But that's nonsense because there is no causal relationship between the cholesterol ratios and AMI events.

And since there is no causal relationship its just what we might call "magical thinking" on your part, the part of your doctor, the part of big pharma.  Magical thinking (according to the link) is "causal reasoning that looks for correlation between acts or utterances and certain events. In religion, folk religion and superstition, the correlation posited is between religious ritual, such as prayer, sacrifice or the observance of a taboo, and an expected benefit or recompense. "

Wikipedia associates magical thinking with witch doctors and voodoo - but isn't it apropo here?

So there you are.  Taking a medication linked to a problem you probably don't already have.  Linked by magical thinking, and magical thinking alone to a drug that makes them big money.

And to top it all off - things like Liptor has nasty side effects!

Now one imagines that the maker of Liptor does not like to see things on this list in general nor does it like to see a long list.  So my guess is that the manufacturer worked very hard to remove everything that's on the list due to magical thinking on the part of the consumer taking the drug.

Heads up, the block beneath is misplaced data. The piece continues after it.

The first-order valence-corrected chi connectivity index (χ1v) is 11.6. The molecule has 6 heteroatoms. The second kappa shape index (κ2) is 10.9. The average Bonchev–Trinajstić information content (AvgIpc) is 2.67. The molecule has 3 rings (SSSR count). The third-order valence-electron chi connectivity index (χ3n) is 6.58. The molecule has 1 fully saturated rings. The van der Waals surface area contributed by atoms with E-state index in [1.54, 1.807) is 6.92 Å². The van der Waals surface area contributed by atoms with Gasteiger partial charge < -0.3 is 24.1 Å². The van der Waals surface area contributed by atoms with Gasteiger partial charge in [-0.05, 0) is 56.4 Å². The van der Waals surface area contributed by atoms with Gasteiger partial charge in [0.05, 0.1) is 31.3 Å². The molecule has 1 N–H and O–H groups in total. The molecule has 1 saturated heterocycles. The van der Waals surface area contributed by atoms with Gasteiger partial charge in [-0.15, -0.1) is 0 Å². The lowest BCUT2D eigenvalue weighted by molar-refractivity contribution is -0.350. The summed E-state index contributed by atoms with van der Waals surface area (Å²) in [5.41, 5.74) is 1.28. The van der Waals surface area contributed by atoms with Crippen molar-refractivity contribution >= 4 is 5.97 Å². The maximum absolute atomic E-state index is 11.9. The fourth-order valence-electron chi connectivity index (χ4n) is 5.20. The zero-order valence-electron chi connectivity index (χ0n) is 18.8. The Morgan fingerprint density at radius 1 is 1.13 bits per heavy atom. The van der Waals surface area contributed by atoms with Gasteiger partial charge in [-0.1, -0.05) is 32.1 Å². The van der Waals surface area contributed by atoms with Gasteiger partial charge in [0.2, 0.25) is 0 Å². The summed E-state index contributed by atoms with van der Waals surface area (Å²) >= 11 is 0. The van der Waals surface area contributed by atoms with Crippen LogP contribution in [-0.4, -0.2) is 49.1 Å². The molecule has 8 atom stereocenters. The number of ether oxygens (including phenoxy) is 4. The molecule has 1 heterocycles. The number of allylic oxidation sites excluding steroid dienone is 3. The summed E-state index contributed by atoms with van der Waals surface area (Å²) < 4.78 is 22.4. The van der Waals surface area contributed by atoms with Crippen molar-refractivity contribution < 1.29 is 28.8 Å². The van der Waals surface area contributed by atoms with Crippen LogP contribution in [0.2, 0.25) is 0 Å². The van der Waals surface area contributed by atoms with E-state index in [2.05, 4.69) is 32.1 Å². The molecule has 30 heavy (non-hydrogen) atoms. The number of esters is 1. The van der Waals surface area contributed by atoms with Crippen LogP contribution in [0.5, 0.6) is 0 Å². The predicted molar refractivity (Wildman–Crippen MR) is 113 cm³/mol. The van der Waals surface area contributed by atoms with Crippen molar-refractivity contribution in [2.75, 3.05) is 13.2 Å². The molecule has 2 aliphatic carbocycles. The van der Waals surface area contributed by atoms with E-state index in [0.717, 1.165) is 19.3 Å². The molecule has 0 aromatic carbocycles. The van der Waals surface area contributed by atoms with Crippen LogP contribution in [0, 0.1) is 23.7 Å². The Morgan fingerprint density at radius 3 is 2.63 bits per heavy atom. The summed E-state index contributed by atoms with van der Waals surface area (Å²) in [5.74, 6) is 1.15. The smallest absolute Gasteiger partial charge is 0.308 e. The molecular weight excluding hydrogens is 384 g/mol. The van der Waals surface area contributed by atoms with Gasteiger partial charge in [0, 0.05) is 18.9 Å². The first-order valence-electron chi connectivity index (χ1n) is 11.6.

Sadly the list is too long to put into this post - look here to see it.

So, at least as far as I can see, there is a real cause and effect related to these side effects: If you don't take Lipitor you wouldn't report them - just like if I didn't jump off the roof I wouldn't have a broken leg.


So today I came across this study: "Saturated fat does not clog the arteries: coronary heart disease is a chronic inflammatory condition, the risk of which can be effectively reduced from healthy lifestyle interventions"

Since I wrote the original post I moved out from under the "saturated fat" model of medical and life thinking.  There are a variety of rules about eating which make sense (and are covered in the personal blog and which I will move here over time) but the "red meat is bad" one is simply BS.

From the study:  "Coronary artery disease pathogenesis and treatment urgently requires a paradigm shift. Despite popular belief among doctors and the public, the conceptual model of dietary saturated fat clogging a pipe is just plain wrong. A landmark systematic review and meta-analysis of observational studies showed no association between saturated fat consumption and (1) all-cause mortality, (2) coronary heart disease (CHD), (3) CHD mortality, (4) ischaemic stroke or (5) type 2 diabetes in healthy adults."

"No association" is strong stuff.

Decades of Lipitor and such are complete and utter bullshit.

Think about it.

Bad science.

Bad science education.

No one can tell this is BS.

And here we are.

Since I have changed my lifestyle to ignore the BS its has been much, much healthier, much more active, much better.